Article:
Why banks should be hiring loners with Asperger's

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Michael Lewis's latest article in Vanity Fair goes a long way to dispelling the notion that you need to start your financial services career in a bulge bracket bank, or that banks should be mostly hiring team players desperate to submit to the greater good of The Firm.

Lewis describes how Michael Burry, a one-eyed, obsessive, antisocial medical student recently diagnosed with Asperger's, spotted the coming subprime collapse while banks like Goldman were still acting as if issuing mortgages to people without incomes was totally normal.

Burry made a name for himself as a value investor by blogging between midnight and 3am whilst still a medical student. He gave up medicine to start a hedge fund with just $100k of seed capital, and immediately attracted the attention of major funds Gotham Capital and White Mountain on the back of his blog.

Burry bought his first CDS on subprime mortgage bonds in 2005 - when banks were still pricing them according to the dubious research produced by ratings agencies.

"Sometimes markets err big time," he wrote in late 2005. "Markets erred when they gave America Online the currency to buy Time Warner. They erred when they bet against George Soros and for the British pound. And they are erring right now by continuing to float along as if the most significant credit bubble history has ever seen does not exist.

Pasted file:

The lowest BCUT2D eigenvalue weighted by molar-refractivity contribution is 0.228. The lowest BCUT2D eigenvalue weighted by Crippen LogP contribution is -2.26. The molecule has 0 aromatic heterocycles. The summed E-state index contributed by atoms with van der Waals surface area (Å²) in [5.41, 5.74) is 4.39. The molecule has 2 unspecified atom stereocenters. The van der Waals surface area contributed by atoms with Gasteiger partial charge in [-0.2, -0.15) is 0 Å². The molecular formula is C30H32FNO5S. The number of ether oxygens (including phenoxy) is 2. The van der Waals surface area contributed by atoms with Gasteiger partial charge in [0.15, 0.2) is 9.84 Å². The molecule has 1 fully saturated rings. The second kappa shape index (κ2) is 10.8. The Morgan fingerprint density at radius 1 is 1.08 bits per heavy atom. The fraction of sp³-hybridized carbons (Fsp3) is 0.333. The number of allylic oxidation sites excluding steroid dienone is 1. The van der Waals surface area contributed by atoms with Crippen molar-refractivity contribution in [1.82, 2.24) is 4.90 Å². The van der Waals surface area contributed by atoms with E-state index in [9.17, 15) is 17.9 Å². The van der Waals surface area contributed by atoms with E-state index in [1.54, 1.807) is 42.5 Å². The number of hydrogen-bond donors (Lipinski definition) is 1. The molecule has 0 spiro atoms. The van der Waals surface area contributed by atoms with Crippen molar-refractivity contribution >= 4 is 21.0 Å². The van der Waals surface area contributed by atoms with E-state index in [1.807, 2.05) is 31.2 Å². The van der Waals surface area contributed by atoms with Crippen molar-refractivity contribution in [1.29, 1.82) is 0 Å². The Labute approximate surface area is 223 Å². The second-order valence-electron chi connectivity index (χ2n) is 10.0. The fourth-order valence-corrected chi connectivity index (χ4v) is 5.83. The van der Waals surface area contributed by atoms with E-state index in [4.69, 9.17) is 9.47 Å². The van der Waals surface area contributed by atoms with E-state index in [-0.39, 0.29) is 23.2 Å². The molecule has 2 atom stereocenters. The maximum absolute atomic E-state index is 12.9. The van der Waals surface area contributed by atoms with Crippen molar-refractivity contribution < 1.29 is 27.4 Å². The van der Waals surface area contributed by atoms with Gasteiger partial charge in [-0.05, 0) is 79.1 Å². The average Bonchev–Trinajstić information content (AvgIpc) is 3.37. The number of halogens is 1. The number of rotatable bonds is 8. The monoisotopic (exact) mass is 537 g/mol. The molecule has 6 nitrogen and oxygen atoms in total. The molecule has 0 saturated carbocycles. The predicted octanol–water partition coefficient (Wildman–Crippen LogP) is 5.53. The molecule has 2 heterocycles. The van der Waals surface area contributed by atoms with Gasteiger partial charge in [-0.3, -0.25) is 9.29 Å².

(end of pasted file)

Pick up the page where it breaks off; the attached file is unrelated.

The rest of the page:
From a careers perspective, the notable thing is that Bury followed none of the traditional routes into financial services, but that his investing ability still got spotted, and he was still able to start his own very successful fund.

"The market found him," one mutual-fund manager told Lewis. "He was recognizing patterns no one else was seeing."

From a personal perspective, Bury goes to show the benefits of obsessively-focused time management. "I productively fill the gaps that most people leave as dead time. My drive to be productive probably cost me my first marriage and a few days ago almost cost me my fiancée," he wrote in 1999. "Before I went to college the military had this 'we do more before 9am than most people do all day' and I used to think I do more than the military...."

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